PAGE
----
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Larry Ellison -- Genius Leader, Terrible Copywriter

When some tech manager insists you boil it down to statistics and technical jargon, remember that they’re the engineers.


Richard Levitt, who worked in communications at Oracle for more than seven years, originally published this post on LinkedIn.

Notice that Larry Ellison, now executive chairman of Oracle, is not stepping down at all. He’s stepping aside, and just barely. His vast influence will continue. Officially, over technology development. But more than likely over all of Oracle, as it has been.

I worked at Oracle for seven years, about five with Brand Communications, and two with Global Advertising. Larry’s influence was ubiquitous. But — at least in the marketing communications organization — it got degraded.

Here’s how:

Our mandate was to “channel Larry” in all communications. Ostensibly, that meant avoiding unnecessary executive approval.

But really:

It meant trying to use language the way he used it — or better, recycling existing language. Second-guessing his opinions or whims. Basically, avoiding criticism.

It started off right …

Around 1984, Rick Bennett convinced Larry to start running ads. Rick’s approach is highly aggressive and confrontational. And, as it turned out, highly disruptive and successful.

In an essay about his time working with Larry, Rick wrote, “I once asked Larry if maybe we ought to run some ad copy by legal. His response surprised me. He said, ‘Hell no! I’ve got a litigation department. Let ’em litigate.’”

That relationship lasted until about 1990. Soon Larry started writing his own ads. Larry is a brilliant tech guy, powerful leader and businessman. But he’s not a copywriter. And without anyone to guide or challenge him, that edgy positioning diminished into self-referential statistics. Worse, ads crumbled under extreme legal oversight.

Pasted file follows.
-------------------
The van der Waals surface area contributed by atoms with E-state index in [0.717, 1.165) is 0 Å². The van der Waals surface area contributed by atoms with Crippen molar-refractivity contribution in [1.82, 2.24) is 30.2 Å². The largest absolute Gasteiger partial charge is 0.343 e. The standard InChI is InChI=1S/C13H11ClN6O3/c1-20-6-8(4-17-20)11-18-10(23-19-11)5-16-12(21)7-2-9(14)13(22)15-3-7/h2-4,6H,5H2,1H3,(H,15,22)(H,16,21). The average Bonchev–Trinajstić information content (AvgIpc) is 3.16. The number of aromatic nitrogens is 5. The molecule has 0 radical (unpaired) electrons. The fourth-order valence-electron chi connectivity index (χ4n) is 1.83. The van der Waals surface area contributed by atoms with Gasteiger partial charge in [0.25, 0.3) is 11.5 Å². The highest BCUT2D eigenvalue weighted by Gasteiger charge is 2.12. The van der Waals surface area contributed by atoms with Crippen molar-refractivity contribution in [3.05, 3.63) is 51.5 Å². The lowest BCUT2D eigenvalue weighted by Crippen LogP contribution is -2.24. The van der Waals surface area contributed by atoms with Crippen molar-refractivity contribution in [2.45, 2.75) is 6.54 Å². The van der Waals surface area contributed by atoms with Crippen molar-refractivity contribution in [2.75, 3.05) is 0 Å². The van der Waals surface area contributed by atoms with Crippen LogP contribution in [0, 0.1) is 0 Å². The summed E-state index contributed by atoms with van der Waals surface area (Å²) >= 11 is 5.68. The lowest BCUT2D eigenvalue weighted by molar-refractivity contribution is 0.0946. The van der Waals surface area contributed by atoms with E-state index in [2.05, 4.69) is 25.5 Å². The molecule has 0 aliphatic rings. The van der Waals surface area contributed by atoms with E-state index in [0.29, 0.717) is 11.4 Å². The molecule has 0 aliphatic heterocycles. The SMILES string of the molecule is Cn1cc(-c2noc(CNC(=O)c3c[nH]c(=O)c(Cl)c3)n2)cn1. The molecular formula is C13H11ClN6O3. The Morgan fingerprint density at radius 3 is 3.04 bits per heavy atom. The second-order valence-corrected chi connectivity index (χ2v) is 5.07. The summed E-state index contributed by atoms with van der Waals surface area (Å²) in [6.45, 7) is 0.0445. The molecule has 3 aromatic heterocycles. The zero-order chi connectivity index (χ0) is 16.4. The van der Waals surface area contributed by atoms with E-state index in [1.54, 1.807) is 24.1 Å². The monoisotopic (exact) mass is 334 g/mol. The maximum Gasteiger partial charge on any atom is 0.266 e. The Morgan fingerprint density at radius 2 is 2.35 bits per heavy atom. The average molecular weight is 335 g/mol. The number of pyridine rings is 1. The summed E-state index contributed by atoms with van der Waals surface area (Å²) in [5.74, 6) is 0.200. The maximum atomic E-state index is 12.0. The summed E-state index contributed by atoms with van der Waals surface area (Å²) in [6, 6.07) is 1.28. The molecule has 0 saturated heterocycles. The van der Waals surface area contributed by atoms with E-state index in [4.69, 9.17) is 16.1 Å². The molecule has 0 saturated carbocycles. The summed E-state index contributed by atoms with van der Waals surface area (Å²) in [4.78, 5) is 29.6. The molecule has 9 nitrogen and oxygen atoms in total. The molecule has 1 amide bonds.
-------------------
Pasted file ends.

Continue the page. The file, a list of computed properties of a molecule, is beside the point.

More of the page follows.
What happened?

Here’s what happened:

The idea of “Larry’s voice” became code for communications that are blunt to the point of being austere, humorless and characterless. Confrontation became comparison.

A demand-gen email I did was called out by a popular blogger for being meaningless B.S., when of course it was exactly the opposite. It was so hyper-specific and detailed that the meaning escaped him.

Part of that is being in an organization dominated by technology, not marketing. But still.

Bring on the Larry who flies stunt planes:

The Larry I’ve seen in meetings and at events is not austere, humorless and characterless. He’s extremely smart, articulate, insightful and funny. He’s persuasive, passionate, stylish and sophisticated.

But he needs communications leadership. He needs to be challenged.

So, to Mark and Safra:

Here’s my challenge: Demand that Oracle’s communications organization channel Larry’s real voice — his intellect, enthusiasm, style. Speak with excitement and verve. “No. 1 Retail” only tells prospects there’s a deep installed base, that Oracle is the entrenched old school.

What would Larry say to the retail CMO trying to decide on a CRM or CX solution? That Oracle is No. 1? No. More likely that Oracle will help make them No. 1. He’d focus on benefits to the prospect, not features of the product.

And to everyone in Oracle communications:

Fight the good fight. When some tech manager insists you boil it down to statistics and technical jargon, remember that they’re the engineers. Tech jargon is their business. You’re the communicators.

Statistics don’t drive response. Benefits do. All the chestnuts, clichés and hackneyed language are comfortable and easy to get approved. But they’re also easy for prospects to ignore.

Lee Clow, the creative genius at TBWA\Worldwide, wrote, “Our clients are just as difficult and just as demanding as any other clients. But when they shoot down our work, we go back and do something better.”

So go do something better.

Richard Levitt is a brand and content strategist, creative director and copywriter.

This article originally appeared on

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